Friday, January 29, 2010

Never tempt providence

I should never have said ‘Some welding outside has successfully sealed the leak’! It rained enough next day to prove the statement wrong. Two steps forward and one back. If we were to dwell on the negative aspects of boating we could get depressed, but as it is there are far more positives to keep us motivated. It was all sorted later and we actually moved out with a full tank of diesel.
We had been in Great Haywood Marina since before Christmas so getting out was quite an event. Took on water at the junction and found a space for a few nights. Next day the patrol officer knocked on the boat asking when we are to move. “Only just got here” I said. “But you’ve been here since November according to my records” he said. “I’ve been stuck in ice in the marina since before Christmas” I explained. These patrol officers don’t check when you are not there, but to be fair they did not call while the boats were stuck in ice. There is at least one boat with an overstay notice and most boaters have now moved elsewhere.
Snowdrops in Great Haywood
So we have moved away, out to Tixel Wide moorings where we found a few other boats. On the way the wind kept pushing us onto a shallow edge so it took some effort to keep going. Then we had to find a gap in the trees to see the satellite TV signal.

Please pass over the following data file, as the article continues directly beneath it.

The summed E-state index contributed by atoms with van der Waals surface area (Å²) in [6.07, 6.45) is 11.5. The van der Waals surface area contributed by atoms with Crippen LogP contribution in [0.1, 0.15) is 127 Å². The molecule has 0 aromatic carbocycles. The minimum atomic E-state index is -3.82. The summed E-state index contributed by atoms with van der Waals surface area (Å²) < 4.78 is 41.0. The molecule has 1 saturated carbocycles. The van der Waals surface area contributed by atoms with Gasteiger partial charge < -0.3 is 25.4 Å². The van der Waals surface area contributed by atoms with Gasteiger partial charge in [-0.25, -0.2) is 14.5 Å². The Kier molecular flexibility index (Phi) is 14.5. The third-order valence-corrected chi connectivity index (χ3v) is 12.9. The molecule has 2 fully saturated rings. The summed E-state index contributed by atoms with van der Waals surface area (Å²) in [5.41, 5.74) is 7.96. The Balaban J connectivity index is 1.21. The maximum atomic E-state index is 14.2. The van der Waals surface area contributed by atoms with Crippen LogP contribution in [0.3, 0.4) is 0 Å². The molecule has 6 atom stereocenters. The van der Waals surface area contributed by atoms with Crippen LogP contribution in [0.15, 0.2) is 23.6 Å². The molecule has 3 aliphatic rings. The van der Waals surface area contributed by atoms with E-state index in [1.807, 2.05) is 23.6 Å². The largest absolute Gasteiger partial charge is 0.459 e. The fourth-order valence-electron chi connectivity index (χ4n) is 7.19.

While eating a late lunch we saw a Kingfisher catching his. ‘Now that made it all worthwhile.’

Saturday, January 23, 2010

So far so good

Work has been progressing all week now on our boat. We were so unhappy with the result of last year’s alterations that we resolved to have them out and start again. But first an annoying leak had presented itself coming in from the enlarged sliding hatch. Much of the wood ceiling needed to be replaced. Some welding outside has successfully sealed the leak.
We have always been considering how to improve the ‘engine bay’ with more shelves and space for coats and now the engine controls are better placed. Just the varnishing to be done.

Tuesday, January 19, 2010

Boater’s community

The ice is looking like soft mud. Various objects are slowly sinking through creating small holes. No boats have been allowed to move about in the marina so it is still solid ice. The wonderful community of boaters on the canal are about to move off in various directions. But not before Ann took the girls for a long walk with other dogs from Matilda Rose and Caxton.
It was some time last month that we booked in for some alterations and remedial work at the marina. Work was due to start on Monday but there is a delay due to the ice. They seem to want to put boats in and out of the water before starting on us. Now 3 men on a boat are now trying to move it but the part broken ice is still at least one inch thick! It is getting quite noisy inside with all the ice banging along the side. Now we see waves on the water again.

Friday, January 15, 2010

Two staying guests

Ann went off to Stafford on the bus and came back with Lucy and Meg. I went to meet them at the canal bridge with Molly. We all walked back through the snow covered ground. Next day it rained in the morning so now we can see the green grass again.
View from our window
The sun is shining, the ice is turning to slush and the temperature has reached 10 degrees centigrade for the first time since the middle of December.
We took the girls out for a walk round Shugborough Park which proved to be very wet and slippery in places.

Tuesday, January 12, 2010